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The Iterative Duopoly

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“The men the American people admire most extravagantly are the most daring liars; the men they detest most violently are those who try to tell them the truth.”  

H.L. Mencken

This article is part of a three-part series on the history of parties and partisan politics in America. 

“The official obeys whom he serves. Nominated independently of the people, elected because there is no choice between candidates so nominated, the official feels responsibility to his master alone, and his master is the political machine of his party. The people whom he serves in theory, he may safely disobey; having the support of his political organization, he is sure of his renomination and knows he will be carried through the election, because his opponent will offer nothing better to the long suffering voter”

Robert Marion La Follette 

The duopoly as we know it is almost as old as America itself. Needing methods to elect representatives in the Republic the founders framed, voter-based political parties were a 1790s invention by the American people, at least the people recognized as such at that time. This came about in spite of the founders’ fear of factions and partisan politics undermining their Republic.  

The first duopoly of the United States consisted of the “Federalist Party” and the “Anti-Federalist Party.” The latter also came to be known as the “Democratic-Republican Party”, sometimes referenced as the Jeffersonian Republicans. It reigned from 1792-1824. 

The Federalist Party favored the strong central federal government of the Constitution, and the Anti-Federalist Party opposed the same. When the Constitution was ratified in 1787, the debate was set. Prior to the existence of official parties, there were federalists and anti-federalists in the shaping of the revolutionary war and its historical period.  

  • The Federalist Party sprung forth from the networking and influence of Alexander Hamilton.  
  • Hamilton favored a strong central government, close ties to Britain, centralized banking, and close ties between the captains of industry and the government. 
  • The Anti-Federalist (Democratic-Republican) Party was formed by James Madison and Thomas Jefferson. 
  • They strongly opposed Hamilton’s agenda. 

The ironic part is Madison and Hamilton, respectively, warned against partisan politics in their writings of The Federalist Papers parts nine and 10. It seems achieving their political goals was more important than staving off the evil they foresaw. This same evil has ruled against the interests of the American working class ever since its start.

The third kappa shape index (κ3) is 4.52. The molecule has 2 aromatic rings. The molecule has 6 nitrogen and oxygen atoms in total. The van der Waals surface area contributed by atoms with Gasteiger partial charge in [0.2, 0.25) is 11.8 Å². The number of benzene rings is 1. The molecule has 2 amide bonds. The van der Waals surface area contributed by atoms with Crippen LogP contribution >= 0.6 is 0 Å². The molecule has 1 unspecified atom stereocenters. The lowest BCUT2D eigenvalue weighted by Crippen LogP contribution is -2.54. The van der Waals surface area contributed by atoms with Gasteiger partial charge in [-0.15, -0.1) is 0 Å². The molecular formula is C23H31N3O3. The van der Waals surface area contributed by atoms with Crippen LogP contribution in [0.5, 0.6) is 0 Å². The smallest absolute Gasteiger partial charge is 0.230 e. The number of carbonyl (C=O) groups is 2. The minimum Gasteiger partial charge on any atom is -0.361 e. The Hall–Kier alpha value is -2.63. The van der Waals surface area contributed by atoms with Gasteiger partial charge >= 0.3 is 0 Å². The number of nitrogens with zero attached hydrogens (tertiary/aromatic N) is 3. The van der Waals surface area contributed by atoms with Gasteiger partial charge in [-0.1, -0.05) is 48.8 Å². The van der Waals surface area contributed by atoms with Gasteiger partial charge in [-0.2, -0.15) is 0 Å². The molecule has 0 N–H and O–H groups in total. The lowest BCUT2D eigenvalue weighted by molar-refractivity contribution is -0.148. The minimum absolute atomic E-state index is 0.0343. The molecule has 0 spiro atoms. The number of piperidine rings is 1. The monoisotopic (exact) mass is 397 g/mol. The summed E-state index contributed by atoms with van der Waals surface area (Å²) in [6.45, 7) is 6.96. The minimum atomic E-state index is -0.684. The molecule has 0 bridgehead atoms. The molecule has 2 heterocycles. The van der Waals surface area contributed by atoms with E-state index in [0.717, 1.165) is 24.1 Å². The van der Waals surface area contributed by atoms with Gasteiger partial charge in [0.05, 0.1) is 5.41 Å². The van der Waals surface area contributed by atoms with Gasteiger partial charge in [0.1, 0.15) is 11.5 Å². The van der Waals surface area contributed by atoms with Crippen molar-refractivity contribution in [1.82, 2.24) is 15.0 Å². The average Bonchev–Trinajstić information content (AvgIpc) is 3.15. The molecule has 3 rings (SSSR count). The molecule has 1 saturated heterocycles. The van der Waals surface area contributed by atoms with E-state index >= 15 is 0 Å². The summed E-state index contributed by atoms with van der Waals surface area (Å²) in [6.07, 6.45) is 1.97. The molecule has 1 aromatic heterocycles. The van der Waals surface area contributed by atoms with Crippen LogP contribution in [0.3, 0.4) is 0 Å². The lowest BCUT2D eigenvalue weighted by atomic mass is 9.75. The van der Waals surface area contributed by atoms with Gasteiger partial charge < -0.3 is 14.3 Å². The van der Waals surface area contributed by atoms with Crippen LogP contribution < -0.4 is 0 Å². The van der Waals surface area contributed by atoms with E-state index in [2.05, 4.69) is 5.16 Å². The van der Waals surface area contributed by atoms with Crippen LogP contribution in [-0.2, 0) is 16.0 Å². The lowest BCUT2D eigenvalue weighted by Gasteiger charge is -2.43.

“There is nothing which I dread so much as a division of the republic into two great parties, each arranged under its leader, and concerting measures in opposition to each other. This, in my humble apprehension, is to be dreaded as the greatest political evil under our Constitution.”

President John Adams 

In 1800, the Jeffersonians (Anti-Federalists) came to power. The Federalists were too elitist to compete, and barely hung on in the northeast, but their refusal to back the war of 1812 saw their ultimate demise. Between 1812-1816, there was an era of good feelings under President James Monroe where partisan politics were minimal. After that period, the second duopoly rose and reigned from 1828-1854. 

Following the splintering of the Democratic-Republican party into warring factions, the Whig party rose to power as one side of the duopoly. The Whigs grew from the “National Republican Party”, which was a result of the Democratic-Republican factional split, under the leadership of Henry Clay. 

The other side was filled with the newly formed Democratic Party, led by Andrew Jackson.  The Democrats supported an executive branch superiority, focusing on making it a primacy over the other two co-equal branches. The Whigs similarly supported a superiority of one the branches, albeit for them it was Congress. Whigs also advocated for modernism and economic protectionism. Democrats opposed both, worried that industry would overtake the interests and harm the conditions of farmers under modern improvements. 

The Whigs did not last long. Their decline markedly began in the 1850s and party splits intensified after the Kansas-Nebraska act, which brought various territories under US control, creating the states of Kansas and Nebraska. The other aspect of their intra-party warring was due to debates around slavery. 

The third duopoly spanned from 1854 to the mid-1890s and was distinguished by the emergence of the anti-slavery Republican Party, which adopted many of the economic positions of the Whigs, such as national or central banks, railroad developments, high tariffs, homestead programs and aid to land grant colleges. The Democratic Party became the opposition party during this period, though it often controlled the legislative process in part or in whole. 

The Democratic or Republican Party has won the Presidency since 1852, and either or both have controlled Congress since at least 1856. The fourth, fifth, and sixth duopolies have been comprised of these two parties, the shifts being marked by topics of debate and changes in their respective target electorates.  

The fourth duopoly shifted the debate to topics of regulation of corporations, roles of labor unions and child labor, whether America needed a new banking system, party politics and corruption, direct election of Senators, and the now-common primary process. The voting blocs remained largely unchanged, and this iteration of the duopoly reigned from 1896-1932. Historians have since remarked on why there was never a labor party movement in this, or any other period of time in the United States, unlike other countries like the United Kingdom.